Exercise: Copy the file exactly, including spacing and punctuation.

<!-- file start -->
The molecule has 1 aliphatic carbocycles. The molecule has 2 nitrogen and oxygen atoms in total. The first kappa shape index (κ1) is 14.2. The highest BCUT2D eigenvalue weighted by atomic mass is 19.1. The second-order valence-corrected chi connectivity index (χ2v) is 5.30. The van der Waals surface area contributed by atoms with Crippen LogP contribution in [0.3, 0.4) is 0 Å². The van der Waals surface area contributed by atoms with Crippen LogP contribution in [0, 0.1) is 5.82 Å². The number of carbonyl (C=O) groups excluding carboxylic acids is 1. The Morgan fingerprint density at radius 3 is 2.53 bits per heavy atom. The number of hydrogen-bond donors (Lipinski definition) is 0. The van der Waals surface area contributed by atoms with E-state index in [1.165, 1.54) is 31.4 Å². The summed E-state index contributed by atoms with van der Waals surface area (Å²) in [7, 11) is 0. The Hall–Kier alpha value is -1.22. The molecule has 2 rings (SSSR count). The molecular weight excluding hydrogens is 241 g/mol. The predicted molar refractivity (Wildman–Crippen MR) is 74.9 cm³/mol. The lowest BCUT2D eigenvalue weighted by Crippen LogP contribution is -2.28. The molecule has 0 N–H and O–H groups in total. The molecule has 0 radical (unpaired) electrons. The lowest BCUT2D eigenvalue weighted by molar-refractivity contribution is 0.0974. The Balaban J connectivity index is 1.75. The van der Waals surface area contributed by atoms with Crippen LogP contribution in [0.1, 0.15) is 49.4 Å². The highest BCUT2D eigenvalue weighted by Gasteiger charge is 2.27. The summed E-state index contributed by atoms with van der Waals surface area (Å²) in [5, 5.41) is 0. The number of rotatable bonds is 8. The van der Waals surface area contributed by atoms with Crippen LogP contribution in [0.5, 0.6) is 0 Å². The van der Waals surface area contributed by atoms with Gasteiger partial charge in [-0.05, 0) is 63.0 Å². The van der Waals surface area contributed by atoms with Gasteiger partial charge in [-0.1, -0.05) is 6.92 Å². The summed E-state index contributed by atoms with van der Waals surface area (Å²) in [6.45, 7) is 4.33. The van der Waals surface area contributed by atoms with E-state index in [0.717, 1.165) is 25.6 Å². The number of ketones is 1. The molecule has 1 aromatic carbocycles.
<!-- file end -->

The molecule has 1 aliphatic carbocycles. The molecule has 2 nitrogen and oxygen atoms in total. The first kappa shape index (κ1) is 14.2. The highest BCUT2D eigenvalue weighted by atomic mass is 19.1. The second-order valence-corrected chi connectivity index (χ2v) is 5.30. The van der Waals surface area contributed by atoms with Crippen LogP contribution in [0.3, 0.4) is 0 Å². The van der Waals surface area contributed by atoms with Crippen LogP contribution in [0, 0.1) is 5.82 Å². The number of carbonyl (C=O) groups excluding carboxylic acids is 1. The Morgan fingerprint density at radius 3 is 2.53 bits per heavy atom. The number of hydrogen-bond donors (Lipinski definition) is 0. The van der Waals surface area contributed by atoms with E-state index in [1.165, 1.54) is 31.4 Å². The summed E-state index contributed by atoms with van der Waals surface area (Å²) in [7, 11) is 0. The Hall–Kier alpha value is -1.22. The molecule has 2 rings (SSSR count). The molecular weight excluding hydrogens is 241 g/mol. The predicted molar refractivity (Wildman–Crippen MR) is 74.9 cm³/mol. The lowest BCUT2D eigenvalue weighted by Crippen LogP contribution is -2.28. The molecule has 0 N–H and O–H groups in total. The molecule has 0 radical (unpaired) electrons. The lowest BCUT2D eigenvalue weighted by molar-refractivity contribution is 0.0974. The Balaban J connectivity index is 1.75. The van der Waals surface area contributed by atoms with Crippen LogP contribution in [0.1, 0.15) is 49.4 Å². The highest BCUT2D eigenvalue weighted by Gasteiger charge is 2.27. The summed E-state index contributed by atoms with van der Waals surface area (Å²) in [5, 5.41) is 0. The number of rotatable bonds is 8. The van der Waals surface area contributed by atoms with Crippen LogP contribution in [0.5, 0.6) is 0 Å². The van der Waals surface area contributed by atoms with Gasteiger partial charge in [-0.05, 0) is 63.0 Å². The van der Waals surface area contributed by atoms with Gasteiger partial charge in [-0.1, -0.05) is 6.92 Å². The summed E-state index contributed by atoms with van der Waals surface area (Å²) in [6.45, 7) is 4.33. The van der Waals surface area contributed by atoms with E-state index in [0.717, 1.165) is 25.6 Å². The number of ketones is 1. The molecule has 1 aromatic carbocycles.